AOC's Video About The Capitol Riot & Her Trauma Is Deeply Emotional
In the chaotic aftermath of the Jan. 6 U.S. Capitol riots, many members of Congress are struggling to come to terms with the events they experienced on that day. In a live video originally posted on Jan. 12, Rep. Alexandria Ocasio-Cortez said that, as pro-Trump insurrectionists pushed past barricades and shattered entryways to storm the Capitol building, she feared she wouldn't make it to the end of the day alive. AOC's Instagram video about the Capitol riot and her trauma is deeply emotional, and reveals how the violent scene was actually much more dangerous than it initially appeared.
"Many members of Congress were almost murdered," Ocasio-Cortez stated, describing the scene she faced that Wednesday afternoon. "I can tell you that I had a very close encounter where I thought I was going to die," she continued. She said she couldn't divulge the full details of the situation due to security concerns. “I did not know if I was going to make it to the end of that day alive.” As one of the most recognizable young progressive Democrats in Congress, Ocasio-Cortez has been a lightning rod for right-wing attacks, along with the rest of the progressive "Squad," which includes Reps. Ilhan Omar, Rashida Tlaib, and Ayanna Pressley.
Terrifying footage from Jan. 6 shows a mob of pro-Trump rioters infiltrating offices and Congressional chambers where U.S. lawmakers were confirming the election of President-elect Joe Biden. Legislators and those inside the Capitol were reportedly instructed to wear gas masks and shelter in place until authorities could confirm a safe extraction point, per multiple accounts. "It is not an exaggeration to say that many members of the House were nearly assassinated," Ocasio-Cortez continued. "Many of us narrowly escaped death."
The mob, many of whom were bearing white supremacist symbols, flooded the Capitol building after President Donald Trump delivered an incendiary speech that morning at his "Save America" rally. There, he once again made unsubstantiated claims about election fraud and encouraged his supporters to "stop the steal" by taking action. "You’ll never take back our country with weakness," Trump told the inflamed crowd. "You have to show strength, and you have to be strong." Lawmakers on both sides of the Congressional aisle have labeled the Capitol attacks as a failed coup attempt, incited by President Trump himself. The White House did not previously respond to a request for comment on Trump's role in instigating the riot.
During her live Instagram video, Ocasio-Cortez also stated "there was a sense that something was wrong from the inside," and explained how she didn't feel safe around some members of Congress. "There were QAnon and white supremacist sympathizers and, frankly, white supremacist members of Congress in that extraction point who I know and who I have felt would disclose my location and would create opportunities to allow me to be hurt, kidnapped, et cetera," she stated. She then called for the resignation of members of Congress who have openly supported Trump's agenda to overturn the election based on false claims of election fraud, including Sens. Josh Hawley and Ted Cruz. Hawley and Cruz have both defended their choice to challenge the election results.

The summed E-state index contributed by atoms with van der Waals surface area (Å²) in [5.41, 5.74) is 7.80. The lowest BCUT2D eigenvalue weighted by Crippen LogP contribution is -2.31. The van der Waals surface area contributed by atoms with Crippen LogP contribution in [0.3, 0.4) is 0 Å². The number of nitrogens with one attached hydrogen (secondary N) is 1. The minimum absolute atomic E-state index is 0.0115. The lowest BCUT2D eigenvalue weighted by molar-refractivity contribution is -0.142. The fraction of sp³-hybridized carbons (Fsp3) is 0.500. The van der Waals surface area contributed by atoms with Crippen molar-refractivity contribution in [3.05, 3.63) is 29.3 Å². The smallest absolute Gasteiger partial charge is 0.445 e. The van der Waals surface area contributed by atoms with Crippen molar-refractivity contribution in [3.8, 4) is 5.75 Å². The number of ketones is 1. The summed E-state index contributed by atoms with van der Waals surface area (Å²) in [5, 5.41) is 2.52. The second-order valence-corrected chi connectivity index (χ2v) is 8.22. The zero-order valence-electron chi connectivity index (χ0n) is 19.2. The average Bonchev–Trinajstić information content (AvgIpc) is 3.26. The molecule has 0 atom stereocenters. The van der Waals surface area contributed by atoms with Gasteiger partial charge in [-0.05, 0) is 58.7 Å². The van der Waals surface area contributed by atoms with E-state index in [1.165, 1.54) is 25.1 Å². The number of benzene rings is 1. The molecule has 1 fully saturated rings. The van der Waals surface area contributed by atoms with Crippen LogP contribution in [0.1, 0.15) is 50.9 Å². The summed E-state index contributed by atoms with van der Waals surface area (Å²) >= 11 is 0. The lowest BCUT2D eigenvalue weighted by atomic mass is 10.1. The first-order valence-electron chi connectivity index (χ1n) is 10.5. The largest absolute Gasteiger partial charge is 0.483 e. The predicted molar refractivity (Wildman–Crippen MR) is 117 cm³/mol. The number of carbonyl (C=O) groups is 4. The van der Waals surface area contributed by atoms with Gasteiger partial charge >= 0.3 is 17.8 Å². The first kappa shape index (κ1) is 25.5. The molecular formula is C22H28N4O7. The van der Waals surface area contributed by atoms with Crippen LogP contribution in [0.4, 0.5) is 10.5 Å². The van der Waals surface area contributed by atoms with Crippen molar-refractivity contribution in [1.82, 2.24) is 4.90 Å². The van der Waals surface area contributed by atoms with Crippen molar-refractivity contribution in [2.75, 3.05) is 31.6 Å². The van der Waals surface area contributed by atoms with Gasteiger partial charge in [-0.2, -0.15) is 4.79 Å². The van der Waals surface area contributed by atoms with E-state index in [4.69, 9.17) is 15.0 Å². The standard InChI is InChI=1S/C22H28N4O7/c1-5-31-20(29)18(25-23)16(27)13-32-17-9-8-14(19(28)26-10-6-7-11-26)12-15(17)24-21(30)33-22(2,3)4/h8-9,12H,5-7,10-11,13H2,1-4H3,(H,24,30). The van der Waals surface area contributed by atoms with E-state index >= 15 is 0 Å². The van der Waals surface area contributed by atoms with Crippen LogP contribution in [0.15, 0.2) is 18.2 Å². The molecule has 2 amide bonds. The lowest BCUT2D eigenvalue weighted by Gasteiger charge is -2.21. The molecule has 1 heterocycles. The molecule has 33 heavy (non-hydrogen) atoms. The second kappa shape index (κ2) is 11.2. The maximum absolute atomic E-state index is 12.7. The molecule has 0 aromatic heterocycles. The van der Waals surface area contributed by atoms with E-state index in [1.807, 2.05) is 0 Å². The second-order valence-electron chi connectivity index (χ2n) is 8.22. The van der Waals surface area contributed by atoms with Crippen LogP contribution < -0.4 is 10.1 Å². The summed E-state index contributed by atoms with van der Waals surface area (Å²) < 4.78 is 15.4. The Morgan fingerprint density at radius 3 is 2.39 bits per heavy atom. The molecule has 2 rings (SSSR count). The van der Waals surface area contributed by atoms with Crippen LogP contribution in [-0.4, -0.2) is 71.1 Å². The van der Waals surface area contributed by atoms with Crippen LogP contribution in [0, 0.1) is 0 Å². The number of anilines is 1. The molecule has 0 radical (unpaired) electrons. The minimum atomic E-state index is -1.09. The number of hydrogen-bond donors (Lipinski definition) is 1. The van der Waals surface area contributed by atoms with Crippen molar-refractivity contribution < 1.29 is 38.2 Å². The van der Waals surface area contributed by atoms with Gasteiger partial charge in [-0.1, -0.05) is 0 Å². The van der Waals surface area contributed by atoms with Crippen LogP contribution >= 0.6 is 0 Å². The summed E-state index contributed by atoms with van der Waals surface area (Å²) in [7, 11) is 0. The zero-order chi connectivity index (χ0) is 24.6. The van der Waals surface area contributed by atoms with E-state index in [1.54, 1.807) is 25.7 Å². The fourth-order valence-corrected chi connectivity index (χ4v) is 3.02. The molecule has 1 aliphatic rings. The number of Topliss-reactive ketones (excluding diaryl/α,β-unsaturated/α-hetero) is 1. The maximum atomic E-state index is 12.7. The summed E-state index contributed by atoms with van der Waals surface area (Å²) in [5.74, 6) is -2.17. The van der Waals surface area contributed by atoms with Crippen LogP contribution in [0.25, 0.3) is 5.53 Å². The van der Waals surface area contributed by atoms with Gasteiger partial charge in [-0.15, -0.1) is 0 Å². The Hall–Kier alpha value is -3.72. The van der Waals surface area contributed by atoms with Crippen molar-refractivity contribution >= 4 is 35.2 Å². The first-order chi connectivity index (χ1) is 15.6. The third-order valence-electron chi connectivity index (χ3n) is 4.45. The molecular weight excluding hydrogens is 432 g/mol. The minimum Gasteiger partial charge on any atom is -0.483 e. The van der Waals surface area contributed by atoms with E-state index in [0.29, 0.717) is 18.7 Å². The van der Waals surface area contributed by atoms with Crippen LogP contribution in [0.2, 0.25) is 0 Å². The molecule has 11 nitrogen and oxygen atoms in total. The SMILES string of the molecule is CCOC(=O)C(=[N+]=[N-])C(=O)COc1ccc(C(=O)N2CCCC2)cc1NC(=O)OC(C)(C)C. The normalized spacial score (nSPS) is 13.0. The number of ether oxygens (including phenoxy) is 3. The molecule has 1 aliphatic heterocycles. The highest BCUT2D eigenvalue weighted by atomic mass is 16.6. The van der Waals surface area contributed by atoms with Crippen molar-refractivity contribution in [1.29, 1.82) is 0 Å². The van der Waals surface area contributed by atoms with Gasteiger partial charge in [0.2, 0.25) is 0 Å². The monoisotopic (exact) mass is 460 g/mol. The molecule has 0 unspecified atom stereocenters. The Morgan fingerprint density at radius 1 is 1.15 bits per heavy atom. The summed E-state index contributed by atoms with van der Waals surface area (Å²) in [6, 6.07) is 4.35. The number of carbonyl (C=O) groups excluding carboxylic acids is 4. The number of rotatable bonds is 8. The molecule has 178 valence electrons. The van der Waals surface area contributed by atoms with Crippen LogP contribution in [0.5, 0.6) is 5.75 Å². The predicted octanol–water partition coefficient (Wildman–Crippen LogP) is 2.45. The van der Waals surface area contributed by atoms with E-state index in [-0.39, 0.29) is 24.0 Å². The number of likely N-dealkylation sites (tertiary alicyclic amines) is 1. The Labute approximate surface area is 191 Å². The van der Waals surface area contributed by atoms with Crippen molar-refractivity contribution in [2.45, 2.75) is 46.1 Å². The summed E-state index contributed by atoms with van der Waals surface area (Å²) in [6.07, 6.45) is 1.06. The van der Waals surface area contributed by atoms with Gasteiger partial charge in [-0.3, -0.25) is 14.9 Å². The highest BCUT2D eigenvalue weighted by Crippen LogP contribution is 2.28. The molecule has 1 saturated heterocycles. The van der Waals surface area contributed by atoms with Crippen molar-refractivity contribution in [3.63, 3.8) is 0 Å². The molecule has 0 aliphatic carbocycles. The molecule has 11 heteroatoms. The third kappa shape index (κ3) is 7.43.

In a Jan. 12 tweet, Pressley also discussed her reservations about sheltering with GOP members. "The second I realized our ‘safe room’ from the violent white supremacist mob included treasonous, white supremacist, anti masker members of Congress who incited the mob in the first place, I exited," she wrote. In a Jan. 12 report from The Boston Globe, Pressley's chief of staff, Sarah Groh, stated that when she hid from the rioting mob, "every panic button in my office had been torn out." In a Jan. 13 tweet, Ocasio-Cortez suggested this was more than just an innocent oversight writing, "how does the department responsible remove all the panic buttons from a highly visible member’s office and not inform that member or their staff?" Elite Daily reached out to Capitol Police and the House sergeant-at-arms for comment, but did not immediately hear back.
On Jan. 13, the House of Representatives officially impeached Trump for a second time based on his actions ahead of the riot, making him the first president in United States history to receive the rebuke twice. While some Republican lawmakers, including Trump himself, have claimed a second impeachment would only serve to divide the country further, Ocasio-Cortez has made her stance clear: "Every minute and every hour that [Trump] is in office represents a clear and present danger — not just to the United States Congress, but frankly to the country," she stated in a Jan. 10 interview with ABC. "If we allow insurrection against the United States with impunity, with no accountability, we are inviting it to happen again."